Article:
• K. Lucas

No One

Forest was a simple man, who lived a simple life. He was an accountant who worked from eight to five in the city and he owned his own car and home in the suburbs. He made decent money and was an average looking guy. On paper, he'd done everything right. On paper, he had a great life. Forest reminded himself of these facts almost daily, right about the time that he wanted to slit his wrists.

Sometimes he would have fantasies about killing himself, trying to imagine what it would be like. He would envision different ways that he might do it, sometimes thinking of more painful ways just so that he would feel something instead of the stagnant nothingness that consumed him. He was single, with no partner and no children, and he often wondered how long his corpse would lay rotting before someone found him.

During a routine visit to the grocery store one Sunday, his entire world changed. Forest was pushing his shopping cart through the produce department, not really paying attention to what he was doing. Suddenly he felt his cart lurch to the side, as pain engulfed his left hand. A beautiful young woman cried out, "I'm so sorry! I wasn't paying attention."

She'd smashed her cart into the side of his, hitting his hand too. For a moment he was dumbstruck, not knowing what to say. She began to walk away, looking like she was about to cry, when Forest said, "It's perfectly all right Ma'am. I wasn't paying attention either." He smiled. She turned back around to speak with him again. He couldn't believe it. No one ever wanted to talk to him. He was not an interesting person, and not a good conversationalist, but none of that mattered right now. If she wanted to talk, he would damned well talk.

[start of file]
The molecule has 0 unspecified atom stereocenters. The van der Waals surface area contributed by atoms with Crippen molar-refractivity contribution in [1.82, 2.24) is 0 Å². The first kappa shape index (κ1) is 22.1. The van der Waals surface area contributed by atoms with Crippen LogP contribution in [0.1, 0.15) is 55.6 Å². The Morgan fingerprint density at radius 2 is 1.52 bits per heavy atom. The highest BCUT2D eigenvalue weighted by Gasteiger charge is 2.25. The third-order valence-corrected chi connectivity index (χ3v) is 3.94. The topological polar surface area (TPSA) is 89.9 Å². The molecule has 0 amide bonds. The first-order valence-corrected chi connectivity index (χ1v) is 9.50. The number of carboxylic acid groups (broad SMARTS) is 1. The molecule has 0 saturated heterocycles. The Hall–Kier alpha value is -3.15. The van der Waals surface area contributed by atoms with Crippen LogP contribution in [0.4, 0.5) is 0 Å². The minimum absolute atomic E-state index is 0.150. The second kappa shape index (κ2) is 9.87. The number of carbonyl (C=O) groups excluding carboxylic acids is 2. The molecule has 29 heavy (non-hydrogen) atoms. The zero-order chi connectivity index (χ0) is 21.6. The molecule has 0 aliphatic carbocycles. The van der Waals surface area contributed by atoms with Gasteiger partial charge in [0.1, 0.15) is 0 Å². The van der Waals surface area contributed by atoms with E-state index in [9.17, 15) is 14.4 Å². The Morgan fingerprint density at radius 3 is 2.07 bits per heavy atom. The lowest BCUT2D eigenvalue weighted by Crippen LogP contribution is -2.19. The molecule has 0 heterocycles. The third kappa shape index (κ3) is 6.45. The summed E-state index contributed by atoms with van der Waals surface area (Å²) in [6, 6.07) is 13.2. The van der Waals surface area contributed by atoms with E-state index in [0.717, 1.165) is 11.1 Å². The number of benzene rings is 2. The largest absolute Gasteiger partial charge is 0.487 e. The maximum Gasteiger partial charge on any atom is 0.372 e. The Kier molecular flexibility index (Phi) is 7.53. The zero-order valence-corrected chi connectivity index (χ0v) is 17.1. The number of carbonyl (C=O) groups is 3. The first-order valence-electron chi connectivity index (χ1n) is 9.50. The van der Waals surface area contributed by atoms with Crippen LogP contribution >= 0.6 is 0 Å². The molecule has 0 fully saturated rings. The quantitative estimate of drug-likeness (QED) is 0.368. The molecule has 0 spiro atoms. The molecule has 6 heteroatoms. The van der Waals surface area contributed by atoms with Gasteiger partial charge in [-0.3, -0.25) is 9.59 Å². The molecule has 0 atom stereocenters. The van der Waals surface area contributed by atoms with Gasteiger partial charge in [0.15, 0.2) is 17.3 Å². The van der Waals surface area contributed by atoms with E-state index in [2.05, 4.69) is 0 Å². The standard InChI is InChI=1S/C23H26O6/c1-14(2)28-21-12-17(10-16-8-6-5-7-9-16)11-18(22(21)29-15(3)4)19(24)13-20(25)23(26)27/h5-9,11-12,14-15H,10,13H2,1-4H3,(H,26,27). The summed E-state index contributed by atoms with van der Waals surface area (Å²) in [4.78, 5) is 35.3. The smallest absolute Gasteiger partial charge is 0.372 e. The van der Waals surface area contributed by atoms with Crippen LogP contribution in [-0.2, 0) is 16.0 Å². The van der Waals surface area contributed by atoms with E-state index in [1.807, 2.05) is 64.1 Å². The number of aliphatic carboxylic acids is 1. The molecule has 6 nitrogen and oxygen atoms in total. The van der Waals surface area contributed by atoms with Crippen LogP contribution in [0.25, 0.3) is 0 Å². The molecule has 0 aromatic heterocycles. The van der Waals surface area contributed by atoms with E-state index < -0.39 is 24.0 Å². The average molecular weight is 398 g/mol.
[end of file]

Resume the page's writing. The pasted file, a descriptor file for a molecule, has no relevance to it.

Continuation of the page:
Her name was River and she completely changed his life. They began dating and eventually there was a baby on the way. Forest felt like the happiest man in the world, no longer suicidal, and thankful every day for finding his love. When River went to her prenatal appointments, she liked to go alone, which forest though was a little odd. He wanted to be there too, but gave her the privacy that she needed. She finally asked him to join her for her third trimester ultrasound.

He held her hand as they walked through the hospital doors. When they reached the check-in, he gave her name, but there was some confusion. "I'm sorry sir, there's no River scheduled for today," the receptionist said.

Forest turned to River to ask, "Are you sure it was for today?"

When the receptionist saw forest turn to speak, she couldn't quite hear. She said, "I'm sorry, sir, I didn't catch that."

"Oh, I was just speaking to River." He put his arm around River's shoulders to pull her closer.

The receptionist's eyes grew wide and then her entire demeanor changed to that of sympathy. "Sir," She said gently, "there's no one there."

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